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Further Than Internet Reading

To me, the internet does not seem to be a replacement for books, despite Project Gutenberg. I don't know if that's going to be true forever, but for a good time it is true. Below are the references and inspirational reading that helps me identify, understand, quantify, and think. Also, you don't need to be tied to your computer or laptop to enjoy these afield.



Wild Flowers of North Carolina, by William S. Justice and C. Ritchie Bell. Published in 1968 by The University of North Carolina Press. Post office Box 2288, Chapel Hill, NC 27515-2288. ISBN 0-80784192-7 (paperback). - This is a great source of information on the local flora, and a good starting guide for anyone interested in identifying local plants by picture. The photographs are by the late William S. Justice of Asheville, and are gorgeous.

The Audubon Society Field Guide to North American Wildflowers, by William A. Niering and Nancy C. Olmstead. Published in 1979 by Alfred A. Knopf, Inc., New York, NY. ISBN 0-394-50432-1. This is the field guide that travels with me, in the backpack, and pulled out at excited moments of discovery. Mine is dog-eared and filled with notes and bits of leaves and pressed flowers. My field bible. Actually, any of the Audubon Society Field Guides are nearly indispensable. I'd probably buy their Field Guide to Venetian Blinds if they published one. (I also have, and recommend, their Field Guides to: North American Trees, North American Mushrooms, North American Rocks & Minerals and North American Birds.)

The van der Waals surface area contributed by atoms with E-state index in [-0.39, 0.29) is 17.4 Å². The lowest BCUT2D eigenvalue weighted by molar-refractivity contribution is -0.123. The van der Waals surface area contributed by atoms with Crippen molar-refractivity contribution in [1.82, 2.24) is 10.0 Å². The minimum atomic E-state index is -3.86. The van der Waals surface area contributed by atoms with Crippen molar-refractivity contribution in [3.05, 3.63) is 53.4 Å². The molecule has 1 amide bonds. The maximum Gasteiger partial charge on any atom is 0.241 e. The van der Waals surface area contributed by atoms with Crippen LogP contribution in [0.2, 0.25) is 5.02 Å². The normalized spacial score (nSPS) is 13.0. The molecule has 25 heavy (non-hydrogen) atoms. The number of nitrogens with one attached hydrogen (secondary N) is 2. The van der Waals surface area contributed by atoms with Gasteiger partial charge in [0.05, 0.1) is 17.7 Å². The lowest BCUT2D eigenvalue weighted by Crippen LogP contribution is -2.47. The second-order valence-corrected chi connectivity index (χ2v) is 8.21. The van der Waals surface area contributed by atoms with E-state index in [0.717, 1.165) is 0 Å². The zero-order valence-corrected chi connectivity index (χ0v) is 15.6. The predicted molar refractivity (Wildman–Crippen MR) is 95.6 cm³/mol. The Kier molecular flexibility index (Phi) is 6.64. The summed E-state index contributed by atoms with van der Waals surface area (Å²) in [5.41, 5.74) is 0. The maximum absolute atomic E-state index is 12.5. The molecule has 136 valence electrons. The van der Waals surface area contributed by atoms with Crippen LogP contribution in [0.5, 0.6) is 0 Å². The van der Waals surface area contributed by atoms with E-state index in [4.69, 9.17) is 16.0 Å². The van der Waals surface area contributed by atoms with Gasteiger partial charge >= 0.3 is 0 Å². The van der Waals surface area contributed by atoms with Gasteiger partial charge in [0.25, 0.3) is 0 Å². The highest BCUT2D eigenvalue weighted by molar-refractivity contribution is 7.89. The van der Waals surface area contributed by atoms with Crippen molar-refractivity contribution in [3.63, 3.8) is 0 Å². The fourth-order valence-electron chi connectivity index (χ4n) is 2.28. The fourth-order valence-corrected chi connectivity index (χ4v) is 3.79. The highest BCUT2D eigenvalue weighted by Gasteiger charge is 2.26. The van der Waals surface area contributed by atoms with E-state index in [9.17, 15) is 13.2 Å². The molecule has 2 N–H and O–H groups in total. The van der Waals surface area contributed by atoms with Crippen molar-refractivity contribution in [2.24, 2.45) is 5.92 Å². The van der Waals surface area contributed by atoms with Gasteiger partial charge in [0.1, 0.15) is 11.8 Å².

The Peterson Field Guide Eastern Forests, by John C. Kricher and Gordon Morrison. Published in 1988 by Houghton Mifflin Company. ISBN 0-395-47953-3 (paperback). While all of the field guides edited by Roger Tory Peterson are great, this little book has done more for me to help understand the ecology, micro-ecology, and inter-relatedness of everything around me. It is not strictly an identification guide, but a compendium of the whys and wherefores of natural selection and bio-resources of the east coast ecologies. It usually sits by my bed. (I also have, and recommend, their Field Guides to: Medicinal Plants, Edible Wild Plants, Reptiles & Amphibians and Stars and Planets.)